Java For Everyone / Edition 1

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Overview

Programmers, computer scientists, and engineers need a book that delivers the essentials of how to program using Java in a more accessible, less rigorous approach. Java for Everyone provides them with a more user-friendly, graphics-intensive design that conveys complex concepts simply and effectively. It differs from other books in the market by focusing on topics such as loops and graphical interfaces, while avoiding a focus on object-orientation. The emphasis is placed on simple programs that use pre-built data structures and algorithms whenever possible. The examples and case studies explore practical applications that programmers, computer scientists, and engineers will find useful, such as processing tabular data, harvesting Web information, creating custom graphics, and building simple user interfaces.
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Product Details

  • ISBN-13: 9780471791911
  • Publisher: Wiley, John & Sons, Incorporated
  • Publication date: 12/9/2009
  • Edition description: Older Edition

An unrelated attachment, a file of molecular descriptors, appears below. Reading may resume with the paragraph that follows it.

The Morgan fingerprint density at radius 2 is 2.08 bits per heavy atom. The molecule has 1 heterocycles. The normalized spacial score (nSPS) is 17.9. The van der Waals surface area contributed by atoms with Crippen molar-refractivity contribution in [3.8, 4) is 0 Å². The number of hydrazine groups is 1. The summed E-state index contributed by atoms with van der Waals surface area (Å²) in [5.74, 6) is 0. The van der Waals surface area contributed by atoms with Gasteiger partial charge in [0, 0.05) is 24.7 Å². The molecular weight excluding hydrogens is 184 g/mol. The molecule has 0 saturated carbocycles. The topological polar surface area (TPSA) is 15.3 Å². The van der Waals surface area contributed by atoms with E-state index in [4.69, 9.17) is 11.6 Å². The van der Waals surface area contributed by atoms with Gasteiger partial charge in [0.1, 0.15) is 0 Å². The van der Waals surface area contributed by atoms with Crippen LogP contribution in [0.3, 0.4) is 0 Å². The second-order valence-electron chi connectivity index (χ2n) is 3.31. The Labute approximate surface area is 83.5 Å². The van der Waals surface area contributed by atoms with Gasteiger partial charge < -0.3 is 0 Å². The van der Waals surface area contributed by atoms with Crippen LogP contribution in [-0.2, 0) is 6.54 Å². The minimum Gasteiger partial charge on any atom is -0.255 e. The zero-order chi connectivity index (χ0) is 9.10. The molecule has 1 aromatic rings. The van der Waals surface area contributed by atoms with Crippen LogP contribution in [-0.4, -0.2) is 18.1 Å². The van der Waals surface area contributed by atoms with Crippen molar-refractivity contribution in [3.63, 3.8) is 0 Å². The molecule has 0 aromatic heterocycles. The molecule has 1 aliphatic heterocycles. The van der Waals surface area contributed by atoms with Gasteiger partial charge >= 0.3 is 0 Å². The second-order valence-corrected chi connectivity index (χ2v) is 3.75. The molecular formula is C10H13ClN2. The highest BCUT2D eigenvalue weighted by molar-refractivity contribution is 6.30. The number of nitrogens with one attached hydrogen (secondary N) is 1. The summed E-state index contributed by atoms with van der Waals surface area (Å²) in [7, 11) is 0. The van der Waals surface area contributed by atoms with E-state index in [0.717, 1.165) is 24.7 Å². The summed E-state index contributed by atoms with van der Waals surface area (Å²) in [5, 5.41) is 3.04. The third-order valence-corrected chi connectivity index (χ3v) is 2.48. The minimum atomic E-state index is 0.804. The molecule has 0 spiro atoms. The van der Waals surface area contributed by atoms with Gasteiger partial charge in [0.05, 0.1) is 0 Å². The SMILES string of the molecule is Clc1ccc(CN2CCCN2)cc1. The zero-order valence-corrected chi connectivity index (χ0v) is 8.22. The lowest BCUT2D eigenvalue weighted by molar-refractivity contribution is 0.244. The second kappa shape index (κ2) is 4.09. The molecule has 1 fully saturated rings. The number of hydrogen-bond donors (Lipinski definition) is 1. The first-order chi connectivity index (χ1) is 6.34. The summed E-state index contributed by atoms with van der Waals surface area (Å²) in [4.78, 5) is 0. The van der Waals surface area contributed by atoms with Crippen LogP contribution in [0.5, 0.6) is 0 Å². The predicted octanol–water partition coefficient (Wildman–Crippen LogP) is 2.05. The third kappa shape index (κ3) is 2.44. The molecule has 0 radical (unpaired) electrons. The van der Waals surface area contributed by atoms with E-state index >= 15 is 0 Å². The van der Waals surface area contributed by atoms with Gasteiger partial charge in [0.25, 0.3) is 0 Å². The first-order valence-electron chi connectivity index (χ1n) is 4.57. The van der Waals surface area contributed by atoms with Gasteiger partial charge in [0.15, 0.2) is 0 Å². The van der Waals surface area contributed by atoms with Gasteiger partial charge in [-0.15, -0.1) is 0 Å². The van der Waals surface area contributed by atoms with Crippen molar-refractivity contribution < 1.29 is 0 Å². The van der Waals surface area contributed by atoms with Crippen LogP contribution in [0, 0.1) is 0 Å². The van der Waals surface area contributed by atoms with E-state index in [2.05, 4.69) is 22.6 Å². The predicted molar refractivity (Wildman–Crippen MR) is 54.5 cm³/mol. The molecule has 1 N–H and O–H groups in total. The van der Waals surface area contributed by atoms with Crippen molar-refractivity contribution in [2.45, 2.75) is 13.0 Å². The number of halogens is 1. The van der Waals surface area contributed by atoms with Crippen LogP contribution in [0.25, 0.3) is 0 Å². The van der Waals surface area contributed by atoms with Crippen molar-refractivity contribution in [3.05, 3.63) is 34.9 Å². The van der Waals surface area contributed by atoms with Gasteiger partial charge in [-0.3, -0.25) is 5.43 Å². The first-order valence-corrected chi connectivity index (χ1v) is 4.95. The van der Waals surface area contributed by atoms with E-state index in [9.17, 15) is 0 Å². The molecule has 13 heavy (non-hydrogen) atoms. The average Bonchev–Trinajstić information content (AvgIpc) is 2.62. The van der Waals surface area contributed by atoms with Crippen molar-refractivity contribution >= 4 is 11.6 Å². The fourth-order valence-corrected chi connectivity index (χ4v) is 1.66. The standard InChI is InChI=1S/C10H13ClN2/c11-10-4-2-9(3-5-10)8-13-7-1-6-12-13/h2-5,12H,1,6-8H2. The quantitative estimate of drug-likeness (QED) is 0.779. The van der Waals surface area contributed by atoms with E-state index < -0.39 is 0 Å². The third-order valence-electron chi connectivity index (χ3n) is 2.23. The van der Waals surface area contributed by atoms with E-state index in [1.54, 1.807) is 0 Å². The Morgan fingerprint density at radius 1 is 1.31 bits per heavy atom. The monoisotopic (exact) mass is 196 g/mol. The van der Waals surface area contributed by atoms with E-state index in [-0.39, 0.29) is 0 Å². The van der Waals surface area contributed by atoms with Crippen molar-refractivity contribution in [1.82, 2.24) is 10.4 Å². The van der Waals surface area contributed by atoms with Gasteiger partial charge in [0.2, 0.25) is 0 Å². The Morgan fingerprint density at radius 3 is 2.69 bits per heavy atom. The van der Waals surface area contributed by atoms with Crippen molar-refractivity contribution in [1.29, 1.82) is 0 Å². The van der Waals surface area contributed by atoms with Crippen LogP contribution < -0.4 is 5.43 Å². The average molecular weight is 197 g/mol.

• Edition number: 1
  • Pages: 515
  • Product dimensions: 7.90 (w) x 9.90 (h) x 1.00 (d)

Meet the Author

Cay S. Horstmann is a Professor of Computer Science in the Department of Computer Science at San Jose State University. He is an experience professional programmer and was Vice President and Chief Technology Officer for Preview Systems, Inc. He is also a consultant for major corporations, universities, and organizations on Java, C++, Windows, and Internet programming. Horstmann is the author of many successful professional and academic books, including Big C++, C++ For Everyone, Big Java, Java Concepts, Object Oriented Design and Patterns (all John Wiley & Son, Inc.), and Core Java (Sun Microsystems Press), with Gary Cornell.
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Table of Contents

PREFACE.

SPECIAL FEATURES.

CHAPTER 1 INTRODUCTION.

1.1 Computer Programs.

1.2 The Anatomy of a Computer.

1.3 The Java Programming Language.

1.4 Becoming Familiar with Your Programming Environment.

1.5 Analyzing Your First Program.

1.6 Errors.

1.7 Algorithms.

CHAPTER 2 FUNDAMENTAL DATA TYPES.

2.1 Declaring Variables.

2.2 Variable Assignment.

2.3 Reading Input.

2.4 Constants.

2.5 Arithmetic.

2.6 Strings.

CHAPTER 3 DECISIONS.

3.1 The if Statement.

3.2 Comparing Numbers and Strings.

3.3 Multiple Alternatives.

3.4 Nested Branches.

3.5 Boolean Variables and Operators.

3.6 Application: Input Validation.

CHAPTER 4 LOOPS.

4.1 The while Loop.

4.2 The for Loop.

4.3 The do Loop.

4.4 Application: Processing Sentinel Values.

4.5 Common Loop Algorithms.

4.6 Nested Loops.

4.7 Application: Random Numbers and Simulations.

CHAPTER 5 METHODS.

5.1 Methods as Black Boxes.

5.2 Implementing Methods.

5.3 Parameter Passing.

5.4 Return Values.

5.5 Methods Without Return Values.

5.6 Stepwise Refinement.

5.7 Variable Scope.

5.8 Recursive Methods (Optional).

CHAPTER 6 ARRAYS AND ARRAY LISTS.

6.1 Arrays.

6.2 The Enhanced for Loop.

6.3 Common Array Algorithms.